TRAIN and tube lines are vital for London. Most people commute by rail, and projects like Crossrail or the Northern Line extension will do a huge amount of good. We need even more of them – Crossrail II sounds sensible – and to make sure that they are financed privately to minimise the burden on taxpayers.
The HS2 high-speed train project is quite different. It fails all honest cost/benefit analyses and will do little to help poorer parts of the UK. It is a scandalous waste of money.
As the Institute of Economic Affairs argues in a report today, other factors are far more important to regeneration. Doncaster, for example, has long enjoyed a fastish rail link, with journey times to London similar to those HS2 will deliver other cities; sadly, this has failed to give it any kind of boost. One reason is skills: just 23 per cent of Doncaster’s working age residents have NVQ level 4 or above qualifications, compared with 35 per cent nationally and far more in London. Or take east Kent: even though it has its own high speed connection, its employment rate was five percentage points lower in 2010-13 than prior to the high-speed link. In the South East as a whole, employment fell only 2.1 points. Other issues were more important and cancelled out any benefit from the link.
Politicians who really want to help should vote against HS2, and come up with proper supply-side reforms to tackle the problems that continue to drag down so many parts of the UK.
NON-DOMS PAY LOTS OF TAX
MORAL panics come and go – but in the world of economics, these days, always involve trying to tax some people more. A few years back, the big issue, supposedly, was the UK’s unusual non-dom system.
The status is open to some UK residents who were born abroad; like all other residents, they pay full UK tax on all their UK earnings, including income and capital gains – but unlike others, they don’t pay UK tax on any overseas earnings. The idea was to attract wealthy foreigners – originally, Greek shipping magnates – in the hope that they would spend money here, employ people and launch new businesses.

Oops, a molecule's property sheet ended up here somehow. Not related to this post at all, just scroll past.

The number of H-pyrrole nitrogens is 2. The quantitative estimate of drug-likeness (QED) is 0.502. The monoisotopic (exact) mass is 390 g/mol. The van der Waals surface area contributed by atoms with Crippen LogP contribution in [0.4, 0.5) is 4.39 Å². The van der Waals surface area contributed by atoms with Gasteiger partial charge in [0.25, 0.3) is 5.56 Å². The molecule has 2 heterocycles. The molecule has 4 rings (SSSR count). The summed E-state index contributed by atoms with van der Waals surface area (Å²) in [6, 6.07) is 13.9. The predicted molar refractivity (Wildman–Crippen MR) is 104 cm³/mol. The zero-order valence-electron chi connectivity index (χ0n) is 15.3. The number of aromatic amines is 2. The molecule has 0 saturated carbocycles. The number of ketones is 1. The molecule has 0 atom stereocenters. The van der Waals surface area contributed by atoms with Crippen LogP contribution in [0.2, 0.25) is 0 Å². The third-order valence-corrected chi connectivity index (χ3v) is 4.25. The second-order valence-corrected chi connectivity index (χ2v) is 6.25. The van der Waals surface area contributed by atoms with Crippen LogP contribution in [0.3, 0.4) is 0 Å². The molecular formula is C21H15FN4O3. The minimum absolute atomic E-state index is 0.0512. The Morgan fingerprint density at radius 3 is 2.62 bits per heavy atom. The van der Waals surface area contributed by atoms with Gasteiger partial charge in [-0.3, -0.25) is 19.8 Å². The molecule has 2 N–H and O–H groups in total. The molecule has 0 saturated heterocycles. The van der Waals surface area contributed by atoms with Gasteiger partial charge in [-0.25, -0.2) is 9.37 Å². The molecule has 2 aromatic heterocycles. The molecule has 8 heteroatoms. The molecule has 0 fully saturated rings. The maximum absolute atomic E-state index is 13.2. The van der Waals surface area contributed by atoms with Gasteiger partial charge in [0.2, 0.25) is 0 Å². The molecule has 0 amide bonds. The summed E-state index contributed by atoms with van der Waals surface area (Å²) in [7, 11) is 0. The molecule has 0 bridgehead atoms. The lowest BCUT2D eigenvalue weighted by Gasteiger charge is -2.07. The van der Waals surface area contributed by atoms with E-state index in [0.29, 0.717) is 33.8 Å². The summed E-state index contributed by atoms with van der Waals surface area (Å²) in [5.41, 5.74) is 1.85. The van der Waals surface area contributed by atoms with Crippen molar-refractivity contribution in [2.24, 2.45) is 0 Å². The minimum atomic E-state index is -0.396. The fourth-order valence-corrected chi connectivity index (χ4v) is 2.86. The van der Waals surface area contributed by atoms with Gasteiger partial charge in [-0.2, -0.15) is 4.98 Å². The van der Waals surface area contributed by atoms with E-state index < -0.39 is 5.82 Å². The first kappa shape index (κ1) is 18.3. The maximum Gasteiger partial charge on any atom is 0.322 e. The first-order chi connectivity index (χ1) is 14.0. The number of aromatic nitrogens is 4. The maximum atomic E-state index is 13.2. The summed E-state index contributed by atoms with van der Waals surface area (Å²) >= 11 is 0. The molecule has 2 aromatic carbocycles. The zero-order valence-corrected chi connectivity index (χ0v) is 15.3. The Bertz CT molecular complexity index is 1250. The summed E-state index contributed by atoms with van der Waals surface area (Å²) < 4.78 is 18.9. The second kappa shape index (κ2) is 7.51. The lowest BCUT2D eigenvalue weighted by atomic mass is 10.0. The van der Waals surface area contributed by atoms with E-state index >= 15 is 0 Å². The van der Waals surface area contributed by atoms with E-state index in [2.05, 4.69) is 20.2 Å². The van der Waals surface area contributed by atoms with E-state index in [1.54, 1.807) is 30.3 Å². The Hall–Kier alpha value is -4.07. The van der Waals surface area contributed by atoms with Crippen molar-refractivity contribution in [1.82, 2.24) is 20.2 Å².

Critics hate this set-up. Some claim non-doms don’t pay any UK tax, which is nonsense. The latest figures, published today, reveal non-doms’ income tax bills alone hit a record £6.8bn, up 8 per cent from the £6.3bn in the previous tax year, according to Pinsent Masons. Unfortunately, the newest figures are from 2011-12. But the upwards trend is clear: non-doms paid £6.2bn in 2009-10 and £5.7bn in 2008-09.
The second kind of argument is based on fairness and tax simplicity: why should two residents be treated any differently? These are valid points – but set against them is the likelihood that the existence of the non-dom status helps the economy, creates jobs and enriches the UK. This more than compensates for the unfairness.
Some argue that the big earners who come here would do so anyway, and the tax advantages make no difference. I doubt that very much.
The government introduced a special licence in 2008. Non-doms resident in the UK for seven or more years were hit by an annual levy of £30,000; this has now been increased to £50,000 for those who have been here for more than a decade. But the levy raises just £178m, a mere 2.6 per cent of the UK income tax paid by non-doms. Its introduction coincided with a big decline in the number of non-doms, though they have started to increase again.
It is always hard to disentangle the effects of stronger economic growth from tax policy. But I have little doubt that the levy and other attacks on non-doms have cost more in foregone tax receipts and jobs that they have brought in to HMRC. In an ideal world, the status wouldn’t need to exist and everybody’s UK taxes would be low enough to be competitive – but until that becomes true, retaining the non-dom status makes sense for Britain.